By Walt McElligott
In my search for stories about the Chicago that I've lived in or around for all my 65-plus years, I discovered Karen Abbott's New York Times bestseller, Sin in the Second City, Madams, Ministers, Playboys, and the Battle for America's Soul,which explores the role of brothels in thecultural and political life of turn-of-the-century Chicago.
Abbott's critically-acclaimed book tells the story of Chicago’s Everleigh Club, at 2131-2133 S. Dearborn St., which from February 1900 until October 1911, was known as the “finest brothel in the land." But it's more than the story of a high-end brothel. It's more thestory of the brothel's owners, the Everleigh sisters, their fellow prostitutes, and the unsavory characters and politicians that made Chicago a “wide open town” to thedelight of the bootleggers, hookers and gangsters that occupied the once famous "Levee District".
After three years of tireless research, Abbott molded Sin into a riveting story of two sisters, onebrothel, and a culture war that rocked the nation.Sin is rife with quaint period details, photographs of the club’s gaudy extravagance, drawings that alert innocent young women to the perils of white slavery and memorable johns like theEverleigh customer who called himself Uncle Ned. At Christmas Uncle Ned would plant his feet in buckets of ice, drink sarsaparilla and order the house’s “butterflies” to circle him while they sang “Jingle Bells.”
Walt McElligott: Ms. Abbott, please tell us about yourself and your interests.
Karen Abbott: Sure, I'm over 21. I'm a journalist and live with my husband in Atlanta, where I'm at work on my next book. My hometown is Philadelphia, PA. I received my BA from Villanova University in 1995.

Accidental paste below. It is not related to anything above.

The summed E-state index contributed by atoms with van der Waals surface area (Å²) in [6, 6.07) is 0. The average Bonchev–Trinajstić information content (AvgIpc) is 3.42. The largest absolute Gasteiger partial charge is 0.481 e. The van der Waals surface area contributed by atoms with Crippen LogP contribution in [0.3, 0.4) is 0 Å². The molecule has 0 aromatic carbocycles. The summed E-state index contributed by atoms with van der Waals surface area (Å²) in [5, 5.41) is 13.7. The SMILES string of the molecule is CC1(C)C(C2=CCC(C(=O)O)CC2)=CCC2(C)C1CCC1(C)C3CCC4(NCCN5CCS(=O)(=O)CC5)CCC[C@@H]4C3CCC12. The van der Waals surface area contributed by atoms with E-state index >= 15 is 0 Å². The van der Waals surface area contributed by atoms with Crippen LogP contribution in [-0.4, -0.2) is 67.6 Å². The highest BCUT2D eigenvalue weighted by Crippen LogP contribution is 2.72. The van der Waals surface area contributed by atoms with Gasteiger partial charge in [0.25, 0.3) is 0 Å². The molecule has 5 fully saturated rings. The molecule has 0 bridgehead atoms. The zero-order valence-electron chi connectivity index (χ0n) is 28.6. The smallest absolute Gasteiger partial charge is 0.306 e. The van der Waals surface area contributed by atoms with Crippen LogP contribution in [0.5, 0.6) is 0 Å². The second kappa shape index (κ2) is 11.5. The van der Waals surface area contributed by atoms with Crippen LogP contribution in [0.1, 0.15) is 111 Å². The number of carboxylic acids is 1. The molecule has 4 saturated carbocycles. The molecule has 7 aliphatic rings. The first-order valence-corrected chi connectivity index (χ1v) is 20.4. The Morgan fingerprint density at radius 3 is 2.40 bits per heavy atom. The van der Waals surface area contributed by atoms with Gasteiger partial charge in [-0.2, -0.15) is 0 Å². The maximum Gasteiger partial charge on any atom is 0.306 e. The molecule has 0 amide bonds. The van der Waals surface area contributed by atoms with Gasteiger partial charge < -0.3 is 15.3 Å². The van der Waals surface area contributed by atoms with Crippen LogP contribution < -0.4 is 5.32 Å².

Some of my interests, beyond reading and writing, include: vintage furniture, complicated cocktails, 1950s pinups,gambling, sports, board games, Gypsy Rose Lee, Chicago history, politics (of the Progressive Era and otherwise), and Chicago Madams Minna and Ada Everleigh.
My interests in music embrace, Jay-Z, Outkast, The Roots, PJ Harvey, Marah, Public Enemy, Billie Holiday, Scott Joplin, Johnny Cash, Elvis, and many more.
Concerning the movies I love, the list begins with The Deer Hunter and my shameless admission that I once belonged to a Christopher Walken fan club. My other favorite movies are: City of God, Some Like It Hot, Talladega Nights, The Birds, Errol Morris documentaries, Airplane!, Bonnie and Clyde, Splendor in the Grass, Coal Miner's Daughter, The Exorcist, Taxi Driver.
Some of my TV faves are The Wire, Six Feet Under, Project Runway, The Sopranos, Unsolved Mysteries, and the History Channel.
My bookshelves contain work by Edgar Allan Poe, Sarah Waters, Erik Larson (White City), Cormac McCarthy, Emma Donoghue, Patricia Highsmith, Andrew Vachss, Mary Gaitskill, Alice McDermott, Dennis Lehane, John Irving, GeorgeSaunders, Don DeLillo, J. Anthony Lukas, and Joan Didion, and others.
Walt:How did you get interested in a story and time apparently so far from you in time and distance?
Karen: The sister of my great-grandmother had disappeared during a trip to Chicago soon after the two emigrated from Slovenia in 1905. I became curious about the city and times that had claimed her. My research led me to the Levee, Chicago’s red-light district, where many missing women were said to have ended, and then to Ada and Minna Everleigh, madams of the infamous Everleigh Club. It maybe "cheesy,” but after three years writing Sin in the Second City, by Random House, I came to think of them as family. I have pictures of them hanging up in my house right now.”
Walt: I personally enjoyed the excitement of reading your book. Would you please tell readers, who have might have missed the century-old thrills you uncovered, more about Sin?